- Identify key future culture drivers: Leadership’s input is the lighthouse for key culture drivers, while the broader organization’s view on current state illustrates the required degree of change. Employees’
ratings on impact drivers and qualitative comments help leaders appreciate the reasons for the perceived distance of current culture from the desired state.
- Link culture changeto key organization drivers: Critical culture traits and driver-level questions are run through a multi-variate regression analysis to identify primary drivers that impact the desired culture anchors. These are categorized into change levers i.e. Leadership Behaviors, People Programs and Enabling Infrastructure.
- Culture Articulation: One of the critical properties of culture is that it is patterned i.e. various attributes of culture walk together despite being independent. Hence, it is important to articulate Culture themes in an easy communicable language.
Phase III – Socialization and execution
This phase focuses on implementing and incorporating the culture essentials in the organizational DNA.
- Culture Socialization: This session introduces culture essentials to the leadership team, which post strategy validation, is communicated to the organization. These are discussed and crafted in line with organization’s strategy and designed to drive the desired leadership behaviors, people programs and organization systems.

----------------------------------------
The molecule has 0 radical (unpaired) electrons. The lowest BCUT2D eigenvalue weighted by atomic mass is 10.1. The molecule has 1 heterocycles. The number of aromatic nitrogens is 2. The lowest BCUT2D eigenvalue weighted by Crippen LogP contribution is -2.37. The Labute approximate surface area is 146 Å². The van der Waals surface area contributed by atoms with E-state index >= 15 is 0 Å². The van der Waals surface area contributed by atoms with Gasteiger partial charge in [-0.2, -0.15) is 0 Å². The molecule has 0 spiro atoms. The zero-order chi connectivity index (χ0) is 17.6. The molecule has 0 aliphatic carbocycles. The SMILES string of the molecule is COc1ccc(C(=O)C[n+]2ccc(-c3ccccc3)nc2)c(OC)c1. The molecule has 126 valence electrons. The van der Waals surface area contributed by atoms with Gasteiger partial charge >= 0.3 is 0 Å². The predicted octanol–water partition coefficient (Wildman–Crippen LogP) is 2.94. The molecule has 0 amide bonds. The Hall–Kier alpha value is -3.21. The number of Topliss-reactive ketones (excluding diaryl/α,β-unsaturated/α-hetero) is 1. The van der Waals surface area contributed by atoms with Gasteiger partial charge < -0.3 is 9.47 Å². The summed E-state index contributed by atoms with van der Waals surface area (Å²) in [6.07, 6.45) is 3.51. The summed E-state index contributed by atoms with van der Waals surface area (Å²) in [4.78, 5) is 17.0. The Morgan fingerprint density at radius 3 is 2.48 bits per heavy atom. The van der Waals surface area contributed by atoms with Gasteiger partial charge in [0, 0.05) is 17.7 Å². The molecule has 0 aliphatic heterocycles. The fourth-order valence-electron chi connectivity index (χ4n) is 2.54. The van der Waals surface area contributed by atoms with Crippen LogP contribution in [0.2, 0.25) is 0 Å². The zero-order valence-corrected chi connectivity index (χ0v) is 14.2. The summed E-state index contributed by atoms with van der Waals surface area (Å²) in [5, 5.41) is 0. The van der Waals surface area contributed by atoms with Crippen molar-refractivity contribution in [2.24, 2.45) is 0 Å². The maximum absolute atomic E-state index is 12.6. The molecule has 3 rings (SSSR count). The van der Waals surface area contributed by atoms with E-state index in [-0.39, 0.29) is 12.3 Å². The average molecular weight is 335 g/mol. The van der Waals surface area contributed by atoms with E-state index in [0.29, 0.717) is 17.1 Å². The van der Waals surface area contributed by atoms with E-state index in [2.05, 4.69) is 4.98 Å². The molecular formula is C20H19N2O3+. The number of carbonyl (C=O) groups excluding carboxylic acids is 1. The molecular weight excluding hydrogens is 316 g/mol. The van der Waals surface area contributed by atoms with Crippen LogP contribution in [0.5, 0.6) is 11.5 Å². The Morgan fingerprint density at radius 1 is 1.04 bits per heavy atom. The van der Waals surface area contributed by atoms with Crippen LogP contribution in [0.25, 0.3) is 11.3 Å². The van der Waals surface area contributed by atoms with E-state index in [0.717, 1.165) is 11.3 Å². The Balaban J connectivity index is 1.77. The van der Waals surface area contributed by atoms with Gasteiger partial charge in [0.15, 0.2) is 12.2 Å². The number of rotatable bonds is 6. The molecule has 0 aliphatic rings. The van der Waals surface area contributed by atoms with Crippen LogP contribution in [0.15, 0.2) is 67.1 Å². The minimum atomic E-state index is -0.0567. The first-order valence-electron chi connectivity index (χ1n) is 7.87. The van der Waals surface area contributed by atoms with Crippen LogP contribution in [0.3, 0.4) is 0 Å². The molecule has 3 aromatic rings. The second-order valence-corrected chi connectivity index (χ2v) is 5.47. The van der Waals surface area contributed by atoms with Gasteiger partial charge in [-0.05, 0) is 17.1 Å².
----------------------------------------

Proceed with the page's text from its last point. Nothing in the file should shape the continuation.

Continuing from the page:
- Implementing change: Having articulated the roadmap and critical drivers for the desired state in detail, leaders are encouraged to identify root causes for gaps and collaboratively suggest an ideal approach to bridge these. Curated by a team of culture specialists, action areas are divided into change categories and change responsibilities allocated. The process broadens leaders’ perspectives on the need for self-awareness and the impact of their own personalities on the desired culture.
a. Leadership Behavior – Aon Hewitt’s Global Employee Research database of over seven million respondents puts us in a unique position to understand leadership behaviors that drive the organization culture. As validated by data, leaders need to “Step up, Energize, Connect, Serve and Stay Grounded.” Their behaviors are shaped by their Guiding Beliefs and Critical Experiences, hence it is important that organizations engage their leaders through this journey of culture transformation and build a bench of “Engaging Leaders.”